A Gallery aide watched in awe as the pair received the stream of admirers. Commenting on their apparently endless enthusiasm, she remarked, astonished, "We have one who has a hurt leg, and one who is 86."
Hammer, the one who is 86, said he was holding out great hopes in the second Reagan Administration for the continued success of his diplomatic efforts, both through direct communication with world leaders and through exchanges of art.
"Art speaks the same language, whether French, German, Russian or Chinese," Hammer said.
Among the early agenda items that Hammer foresaw for the second Reagan term, he said, was the signing of an international cultural agreement with the Soviet Union.
Fresh from another version of her standard speech--this one last week on "CBS Morning News"--on the impact of budget cuts on the arts, New York City Opera general director Beverly Sills said the subject was a recurring one in her frequent private dinners with President and Mrs. Reagan.
A fiscal realist, Sills said that "I would like to see a balanced budget. I don't want to see our country in a state of economic collapse; I just would like to see fairer cuts. I don't think any one area of the budget should be sacrosanct and not have any cuts." Specifically, perchance, was Sills referring to the Reagan defense budget? "Yes. I don't think any area should be exempt."
In any case, Sills said she often voices these opinions when meeting with the President. "We're great friends," she said.
Pared down during the last six months by 70 pounds, Sills was wearing a scarlet gown that "predates Reagan red." It was, after all, 13 years old, an elegant relic of her "old size-10" days.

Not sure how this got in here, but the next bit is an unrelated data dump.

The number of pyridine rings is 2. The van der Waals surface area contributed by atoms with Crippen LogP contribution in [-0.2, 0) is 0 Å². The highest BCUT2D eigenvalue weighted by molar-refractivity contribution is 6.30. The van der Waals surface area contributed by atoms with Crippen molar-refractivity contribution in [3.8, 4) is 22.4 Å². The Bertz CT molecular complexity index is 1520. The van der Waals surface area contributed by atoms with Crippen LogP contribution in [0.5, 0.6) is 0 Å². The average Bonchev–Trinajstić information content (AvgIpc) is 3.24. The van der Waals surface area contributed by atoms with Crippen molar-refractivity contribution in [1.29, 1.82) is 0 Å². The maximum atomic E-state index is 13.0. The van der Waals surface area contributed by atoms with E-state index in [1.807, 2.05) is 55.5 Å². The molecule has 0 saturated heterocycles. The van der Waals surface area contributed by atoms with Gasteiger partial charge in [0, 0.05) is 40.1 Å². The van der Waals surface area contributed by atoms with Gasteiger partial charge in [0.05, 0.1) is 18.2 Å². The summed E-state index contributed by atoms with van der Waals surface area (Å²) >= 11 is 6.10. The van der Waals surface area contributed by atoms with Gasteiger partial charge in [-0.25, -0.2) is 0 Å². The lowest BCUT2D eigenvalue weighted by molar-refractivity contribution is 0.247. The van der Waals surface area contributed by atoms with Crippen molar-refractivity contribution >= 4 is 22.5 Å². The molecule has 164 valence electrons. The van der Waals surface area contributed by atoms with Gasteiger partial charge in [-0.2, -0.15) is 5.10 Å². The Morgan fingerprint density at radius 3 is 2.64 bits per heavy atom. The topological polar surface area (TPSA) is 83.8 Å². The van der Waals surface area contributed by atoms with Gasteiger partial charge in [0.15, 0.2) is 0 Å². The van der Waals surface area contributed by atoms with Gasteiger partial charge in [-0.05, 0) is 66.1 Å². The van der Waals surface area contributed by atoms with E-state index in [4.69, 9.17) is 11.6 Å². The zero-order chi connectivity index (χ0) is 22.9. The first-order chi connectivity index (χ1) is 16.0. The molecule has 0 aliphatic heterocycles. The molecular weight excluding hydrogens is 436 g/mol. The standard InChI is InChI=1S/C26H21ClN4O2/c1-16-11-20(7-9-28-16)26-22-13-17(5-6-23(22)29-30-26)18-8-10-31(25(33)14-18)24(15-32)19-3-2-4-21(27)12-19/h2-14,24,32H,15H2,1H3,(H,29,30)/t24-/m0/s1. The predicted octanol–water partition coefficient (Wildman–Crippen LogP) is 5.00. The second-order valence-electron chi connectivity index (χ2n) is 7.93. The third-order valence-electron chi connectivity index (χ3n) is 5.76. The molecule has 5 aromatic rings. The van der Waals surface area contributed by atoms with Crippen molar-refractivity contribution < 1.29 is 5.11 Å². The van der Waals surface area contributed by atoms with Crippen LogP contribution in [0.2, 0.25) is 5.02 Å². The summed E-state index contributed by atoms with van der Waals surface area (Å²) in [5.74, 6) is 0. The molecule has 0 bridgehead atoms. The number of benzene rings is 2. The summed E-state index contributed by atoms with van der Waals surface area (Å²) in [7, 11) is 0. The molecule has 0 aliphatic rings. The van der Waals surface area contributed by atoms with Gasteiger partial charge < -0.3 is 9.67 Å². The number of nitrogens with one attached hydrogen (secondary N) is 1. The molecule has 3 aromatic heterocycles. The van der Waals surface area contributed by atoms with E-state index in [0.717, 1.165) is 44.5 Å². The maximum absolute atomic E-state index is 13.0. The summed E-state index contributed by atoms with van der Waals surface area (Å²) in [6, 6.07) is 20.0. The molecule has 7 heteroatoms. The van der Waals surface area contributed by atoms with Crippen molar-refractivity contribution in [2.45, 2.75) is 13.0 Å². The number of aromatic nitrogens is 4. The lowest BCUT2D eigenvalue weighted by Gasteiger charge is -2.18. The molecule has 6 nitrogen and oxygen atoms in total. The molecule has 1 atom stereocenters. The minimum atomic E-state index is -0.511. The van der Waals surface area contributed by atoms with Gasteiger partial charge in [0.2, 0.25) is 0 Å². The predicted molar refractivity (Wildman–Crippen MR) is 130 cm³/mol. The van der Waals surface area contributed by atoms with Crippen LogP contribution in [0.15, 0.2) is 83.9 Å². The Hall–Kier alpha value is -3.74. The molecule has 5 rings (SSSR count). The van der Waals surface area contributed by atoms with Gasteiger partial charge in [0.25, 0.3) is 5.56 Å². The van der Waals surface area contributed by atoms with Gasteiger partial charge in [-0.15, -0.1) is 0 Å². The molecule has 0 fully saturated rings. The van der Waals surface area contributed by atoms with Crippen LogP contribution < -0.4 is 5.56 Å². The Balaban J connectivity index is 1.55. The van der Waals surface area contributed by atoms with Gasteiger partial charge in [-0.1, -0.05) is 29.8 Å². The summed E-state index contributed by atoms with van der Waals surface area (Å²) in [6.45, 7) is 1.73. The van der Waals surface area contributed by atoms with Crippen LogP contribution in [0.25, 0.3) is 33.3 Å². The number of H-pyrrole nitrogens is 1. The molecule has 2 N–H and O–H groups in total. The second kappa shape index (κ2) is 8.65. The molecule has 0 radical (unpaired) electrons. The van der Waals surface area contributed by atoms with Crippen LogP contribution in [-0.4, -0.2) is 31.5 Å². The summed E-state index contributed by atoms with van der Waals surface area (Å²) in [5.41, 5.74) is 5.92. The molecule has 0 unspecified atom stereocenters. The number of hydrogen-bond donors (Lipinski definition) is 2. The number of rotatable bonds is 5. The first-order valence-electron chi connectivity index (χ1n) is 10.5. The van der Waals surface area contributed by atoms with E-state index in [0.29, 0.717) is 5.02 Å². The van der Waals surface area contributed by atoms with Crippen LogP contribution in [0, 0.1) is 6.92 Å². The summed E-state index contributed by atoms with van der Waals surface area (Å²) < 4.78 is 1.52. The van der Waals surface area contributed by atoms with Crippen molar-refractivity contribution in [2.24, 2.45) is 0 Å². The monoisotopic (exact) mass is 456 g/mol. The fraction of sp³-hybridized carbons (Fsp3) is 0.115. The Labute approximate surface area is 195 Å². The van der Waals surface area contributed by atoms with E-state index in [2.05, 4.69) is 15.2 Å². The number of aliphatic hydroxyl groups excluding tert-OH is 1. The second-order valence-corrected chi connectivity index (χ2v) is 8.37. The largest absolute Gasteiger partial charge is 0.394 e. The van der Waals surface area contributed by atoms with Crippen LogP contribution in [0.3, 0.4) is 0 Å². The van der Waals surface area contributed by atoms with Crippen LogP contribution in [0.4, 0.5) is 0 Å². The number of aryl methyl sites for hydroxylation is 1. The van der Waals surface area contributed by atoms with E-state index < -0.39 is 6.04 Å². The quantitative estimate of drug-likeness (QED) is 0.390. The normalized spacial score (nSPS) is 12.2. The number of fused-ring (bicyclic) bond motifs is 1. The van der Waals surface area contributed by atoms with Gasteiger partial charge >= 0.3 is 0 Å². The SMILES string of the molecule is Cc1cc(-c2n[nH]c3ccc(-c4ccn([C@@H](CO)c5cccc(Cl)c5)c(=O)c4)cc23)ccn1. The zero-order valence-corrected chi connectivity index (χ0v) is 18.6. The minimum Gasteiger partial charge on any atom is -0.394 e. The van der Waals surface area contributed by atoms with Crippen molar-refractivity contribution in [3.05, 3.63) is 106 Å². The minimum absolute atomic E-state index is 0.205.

Meanwhile, over at the Washington Hilton, about 5,000 Texans were gathered for what could have been the only party in town where men in normal shoes looked decidedly abnormal.
"Black tie and boots" was the evening's dress code at this bash--the biggest assemblage of Texans in a single room in Washington since the heyday of the Johnson Administration--hosted by the Texas State Society in honor of Vice President and Mrs. Bush.
"It's the only way to dress," said rancher/oil man Mike Montes of Bryan Station, Tex. "I wear the same boots to work in the field and in the oil business"--albeit probably not with his tuxedo.
No one dances quite like Texans, a fact demonstrated en masse as what seemed to be most of the guest list waltzed and two-stepped to Johnnie High and his band. Those who were not dancing were probably eating some of the best Tex-Mex victuals the capital had seen, much less tasted, in recent memory, and sipping from bottomless reserves of Lone Star beer.